A One-Man Employment Agency

Bill began his teaching career in 1958 at Minnesota South High from where he graduated, and in the early 1980s he became the district’s director of health, physical education and athletics. He used that authority to add color to the sidelines, including giving Sports Task Force member Charles Hallman his first coaching job.

Charles was teaching young kids basketball one day when a parent complimented him and asked if he coached high school ball. When Charles said no, the parent said he knew someone who could hire him. A few days later, Bill called and asked for his resume.

“I didn’t know he was the AD,” Charles recalled. “I just thought he was somebody working for the schools. I didn’t know he was THE MAN.”

That was in 1984, and soon Charles was an assistant coach. Today, he’s still coaching in Minneapolis schools and so are both of his sons – all part of McMoore’s legacy.


But Bill is most proud of how hard he fought to get women hired as coaches. “If a man could find benefits from coaching in sports, why shouldn’t women?” he said.

Bill retired from the school district in 1989 and became director of community relations for the NBA’s Minnesota Timberwolves, where he started an internship for minorities by recruiting from HBCUs. One of his finds was Terrell Battle from Winston-Salem State, who now is General Manager of Lifetime Fitness in Minneapolis.

So Bill, please come to the podium to accept our award for being a black pioneer in so many ways for so many people for so long.

My Take On: Tony Oliva, Baseball Star Who Owes His Career to Fidel Castro

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Image caption: To honor his great career and his retired No. 6 jersey, the Minnesota Twins dedicated this statue to Tony Oliva in 2011 at Gate 6 at Target Field. 

By Ron Thomas

(The following is the introduction I read before presenting Oliva with a Pioneer Award from the National Association of Black Journalists Sports Task Force on August 7.)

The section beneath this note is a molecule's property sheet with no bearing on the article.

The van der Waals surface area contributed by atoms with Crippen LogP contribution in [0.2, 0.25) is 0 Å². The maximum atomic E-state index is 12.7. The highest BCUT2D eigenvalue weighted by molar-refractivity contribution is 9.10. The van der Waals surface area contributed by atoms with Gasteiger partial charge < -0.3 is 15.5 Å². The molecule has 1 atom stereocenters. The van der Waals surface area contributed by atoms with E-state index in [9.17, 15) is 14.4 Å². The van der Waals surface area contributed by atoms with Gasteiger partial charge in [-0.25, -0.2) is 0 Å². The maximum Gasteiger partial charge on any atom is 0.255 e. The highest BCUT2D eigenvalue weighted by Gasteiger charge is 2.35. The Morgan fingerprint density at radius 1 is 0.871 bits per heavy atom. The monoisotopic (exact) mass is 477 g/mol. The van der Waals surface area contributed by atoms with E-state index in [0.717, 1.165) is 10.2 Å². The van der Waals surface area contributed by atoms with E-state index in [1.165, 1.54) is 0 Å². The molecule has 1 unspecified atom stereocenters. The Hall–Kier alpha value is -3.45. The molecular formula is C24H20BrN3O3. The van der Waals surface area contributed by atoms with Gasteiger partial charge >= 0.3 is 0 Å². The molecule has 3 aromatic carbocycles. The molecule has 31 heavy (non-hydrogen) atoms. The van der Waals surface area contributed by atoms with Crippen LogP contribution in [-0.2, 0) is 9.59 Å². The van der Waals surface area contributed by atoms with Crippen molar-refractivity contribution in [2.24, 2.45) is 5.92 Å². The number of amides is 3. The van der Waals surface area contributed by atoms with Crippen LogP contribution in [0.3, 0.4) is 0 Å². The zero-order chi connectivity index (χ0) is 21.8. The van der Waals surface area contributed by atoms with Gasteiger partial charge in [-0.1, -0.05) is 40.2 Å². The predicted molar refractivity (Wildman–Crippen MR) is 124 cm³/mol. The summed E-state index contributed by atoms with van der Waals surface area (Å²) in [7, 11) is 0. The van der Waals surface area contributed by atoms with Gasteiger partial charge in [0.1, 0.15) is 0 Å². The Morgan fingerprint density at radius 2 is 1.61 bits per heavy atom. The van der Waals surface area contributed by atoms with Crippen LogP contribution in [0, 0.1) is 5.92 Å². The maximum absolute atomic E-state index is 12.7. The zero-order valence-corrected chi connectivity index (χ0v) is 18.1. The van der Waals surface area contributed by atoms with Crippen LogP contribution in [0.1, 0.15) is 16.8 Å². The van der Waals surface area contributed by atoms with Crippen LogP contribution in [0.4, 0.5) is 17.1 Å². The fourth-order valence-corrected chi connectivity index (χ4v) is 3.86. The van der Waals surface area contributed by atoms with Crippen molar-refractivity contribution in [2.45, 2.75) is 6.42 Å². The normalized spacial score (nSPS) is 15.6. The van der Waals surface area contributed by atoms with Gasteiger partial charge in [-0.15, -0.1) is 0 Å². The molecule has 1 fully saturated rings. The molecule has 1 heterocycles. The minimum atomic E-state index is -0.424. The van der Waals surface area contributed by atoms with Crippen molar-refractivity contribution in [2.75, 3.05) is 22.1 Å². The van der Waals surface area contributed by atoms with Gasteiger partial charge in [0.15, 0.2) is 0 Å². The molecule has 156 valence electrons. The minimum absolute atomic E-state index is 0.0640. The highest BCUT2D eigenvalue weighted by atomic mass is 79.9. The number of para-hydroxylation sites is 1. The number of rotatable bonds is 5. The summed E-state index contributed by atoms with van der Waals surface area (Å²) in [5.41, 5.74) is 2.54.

If not for Fidel Castro, Tony Oliva probably would not be one of our honorees today.

One of the great hitters of the last half-century, Oliva was raised in rural Cuba, where baseball is revered. He played only on Sundays, and he learned how to hit as his brother pitched to him.

“I told him any time you strike me out you get a nickel, and he had to work hard to strike me out,” Tony said.

In 1959, Castro overthrew the dictatorial Cuban government. The next year, the Washington Senators signed Tony to a contract before moving to the Twin Cities, and in January of 1961, the U.S. broke off diplomatic relations with Cuba. Using his brother’s documents to leave, Tony (whose real first name is Pedro Jr.) was allowed to fly first to Mexico and then to the States for a tryout with 21 other Cuban players. They were the last baseball players to leave Cuba without defecting.

The lucky break that made a career

At spring training in Fernandina Beach, Florida, Tony was cut presumably because of poor fielding, but he believes racism was the real reason. Only two minor-league teams were left in spring training when the Cubans had arrived. The Erie, Pa., team had already chosen one black player, and the other team from Florida didn’t want any, so Tony was supposed to be sent home. But because of the Castro-U.S. feud, there were no boat or plane rides to Cuba.

A minor-league manager named Phil Howser got a rave report on Tony so he paid Tony’s expenses until Howser found a team that would take him in Wytheville, Virginia. There he hit .410, and a stellar career was born.

Unlike many of today’s hitters who will get a three-ball count and then settle for a walk, Tony stayed aggressive at the plate. Regardless of the count, if a pitcher threw what he calls “a Cuban sandwich,” Tony tried to crush it.

Instant star

He made history by leading the American League in batting in his first two full major-league seasons, hitting .323 in 1964 and .321 in 1965. Despite a serious mid-career injury that resulted in eight surgeries and a replacement of his right knee, from 1962-76 Tony batted .304 with 220 home runs, 947 RBIs, 8 straight All-Star Game appearances and five finishes among the top 10 vote-getters for the MVP award.